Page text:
By JOSH NEWTON
Back in the days of the country’s civil war, about a third of the money floating around was believed to be counterfeit.
But things were different back then. Banks issued their own U.S. currency, with about 1,600 state banks designing and printing their own notes, according to the U.S. Secret Service. Of course, each bank had its own designs in place, which at times made it a monumental task to distinguish between some 4,000 varieties of counterfeit notes and around 7,000 real notes.
Counterfeiting today may not be as big a problem as it was in the 19th century, but the issue still exists, even as technology is introduced to make the process more and more difficult.
Tahlequah Police Detective Jeff Haney has studied the issues associated with counterfeit bills. Haney said city businesses – and perhaps indirectly, local banks – often see an increase in counterfeit bills being passed during the summer months.
“They always seem to go around during vacation time,” said Haney.
“People visiting here pass their fake bills at a very busy business, or at a small mom-and-pop place.”
Fake money usually presents itself in the form of larger notes, such as a $20 bill or a $100 bill.
“[Counterfeiters] look for the most amount of money with the least amount of effort,” said Haney.
Of the many ways to distinguish real money from the opposite, Haney said the best method is perhaps checking the security thread imbedded on bills larger than $1.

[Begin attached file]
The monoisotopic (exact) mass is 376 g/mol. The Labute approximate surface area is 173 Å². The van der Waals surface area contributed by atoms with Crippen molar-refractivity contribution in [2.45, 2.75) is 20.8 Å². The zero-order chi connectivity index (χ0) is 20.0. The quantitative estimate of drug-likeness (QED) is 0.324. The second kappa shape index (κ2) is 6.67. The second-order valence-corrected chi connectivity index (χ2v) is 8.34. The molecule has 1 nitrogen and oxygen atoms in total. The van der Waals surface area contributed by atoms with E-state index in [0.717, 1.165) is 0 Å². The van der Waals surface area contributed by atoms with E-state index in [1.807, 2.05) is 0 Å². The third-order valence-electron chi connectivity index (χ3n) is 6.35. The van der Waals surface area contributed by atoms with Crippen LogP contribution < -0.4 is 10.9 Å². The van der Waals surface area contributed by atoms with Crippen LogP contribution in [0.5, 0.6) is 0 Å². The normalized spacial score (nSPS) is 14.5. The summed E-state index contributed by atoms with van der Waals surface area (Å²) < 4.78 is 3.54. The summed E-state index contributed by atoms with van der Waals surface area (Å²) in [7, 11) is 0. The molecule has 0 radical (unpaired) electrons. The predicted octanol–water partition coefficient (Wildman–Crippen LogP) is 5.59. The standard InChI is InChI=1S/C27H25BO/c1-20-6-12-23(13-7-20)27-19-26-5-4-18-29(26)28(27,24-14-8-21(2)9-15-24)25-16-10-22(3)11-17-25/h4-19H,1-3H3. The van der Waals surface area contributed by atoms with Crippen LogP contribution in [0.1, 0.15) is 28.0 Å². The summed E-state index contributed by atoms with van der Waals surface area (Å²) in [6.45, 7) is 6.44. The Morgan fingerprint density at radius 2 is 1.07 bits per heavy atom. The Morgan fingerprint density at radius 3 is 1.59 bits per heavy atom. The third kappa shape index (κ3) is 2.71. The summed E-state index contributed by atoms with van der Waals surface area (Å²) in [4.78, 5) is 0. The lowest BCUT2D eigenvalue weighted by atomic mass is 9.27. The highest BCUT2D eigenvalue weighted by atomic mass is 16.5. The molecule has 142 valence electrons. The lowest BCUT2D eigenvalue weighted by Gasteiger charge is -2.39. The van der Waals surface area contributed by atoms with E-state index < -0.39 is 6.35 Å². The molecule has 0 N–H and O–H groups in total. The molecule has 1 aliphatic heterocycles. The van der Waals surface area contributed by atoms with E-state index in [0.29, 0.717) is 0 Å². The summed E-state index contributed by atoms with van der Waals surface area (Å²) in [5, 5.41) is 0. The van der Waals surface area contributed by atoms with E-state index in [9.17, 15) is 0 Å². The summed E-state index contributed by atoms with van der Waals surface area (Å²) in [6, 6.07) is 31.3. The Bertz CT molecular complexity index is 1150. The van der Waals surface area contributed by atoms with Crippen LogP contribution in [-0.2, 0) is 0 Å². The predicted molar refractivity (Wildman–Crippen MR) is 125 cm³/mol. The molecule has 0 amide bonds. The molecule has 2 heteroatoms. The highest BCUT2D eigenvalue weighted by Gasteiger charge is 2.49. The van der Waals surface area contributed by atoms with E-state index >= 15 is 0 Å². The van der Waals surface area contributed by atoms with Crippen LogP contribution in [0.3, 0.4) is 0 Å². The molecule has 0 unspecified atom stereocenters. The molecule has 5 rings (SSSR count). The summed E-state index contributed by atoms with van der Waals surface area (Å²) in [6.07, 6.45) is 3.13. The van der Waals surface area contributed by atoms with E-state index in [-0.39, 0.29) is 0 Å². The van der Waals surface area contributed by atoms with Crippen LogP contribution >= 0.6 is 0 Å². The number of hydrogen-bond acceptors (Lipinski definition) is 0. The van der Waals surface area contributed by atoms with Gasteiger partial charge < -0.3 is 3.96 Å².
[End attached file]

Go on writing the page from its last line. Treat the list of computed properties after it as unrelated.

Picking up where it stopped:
Genuine money created after the early 1990s includes a security thread, and each bill’s thread denotes what type of currency it is. This thread is visible only when held up to light, and each denomination also has a unique thread position.
The thread of a $5 bill glows blue when held up to an ultraviolet light source; on a $10 bill, it glows orange; on a $20 bill, green; on a $50 bill, yellow; and on a $100 bill, light red or pink.
The $1 bill does not have a security thread.
“Look for the strip and read the strip,” said Haney. “It will spell out what kind of bill it is.”
Haney said testing the thread is important because some who counterfeit bills have bleached a smaller note – such as a $1 or $5 bill – and reprinted it as a higher denomination.
“I wish we could get all of the convenience stores to buy those ultraviolet lights,” said Haney.
“That would help catch a lot of the fake money that’s being passed.”
And it would cut down on the loss of money to individuals and businesses who end up with those fake bills.
Bank of Cherokee County Chairman and CEO Gary Chapman said banks are required to turn over any counterfeit bills to the U.S. Secret Service.
“If we take it in a deposit, and we just find it, we’re out the money,” said Chapman.
If the bank catches the counterfeit while taking money from an individual or commercial client, that customer then has to “take the hit, so to speak,” Chapman said.
“We have to turn it into the feds,” he said.
“But I don’t know that I’ve seen [a counterfeit bill] in six months. Our people are not officially schooled in verifying counterfeits, but they’re really good at it. There is a marker that you can put a small mark on the bill, and if it turns one color or another, it basically says the bill is counterfeit. Our people are also very good at looking at the watermarks in the bills and spotting them. We’ve got people that have been in the business 25, 30 years, and they can almost look at one and say whether it’s counterfeit.”
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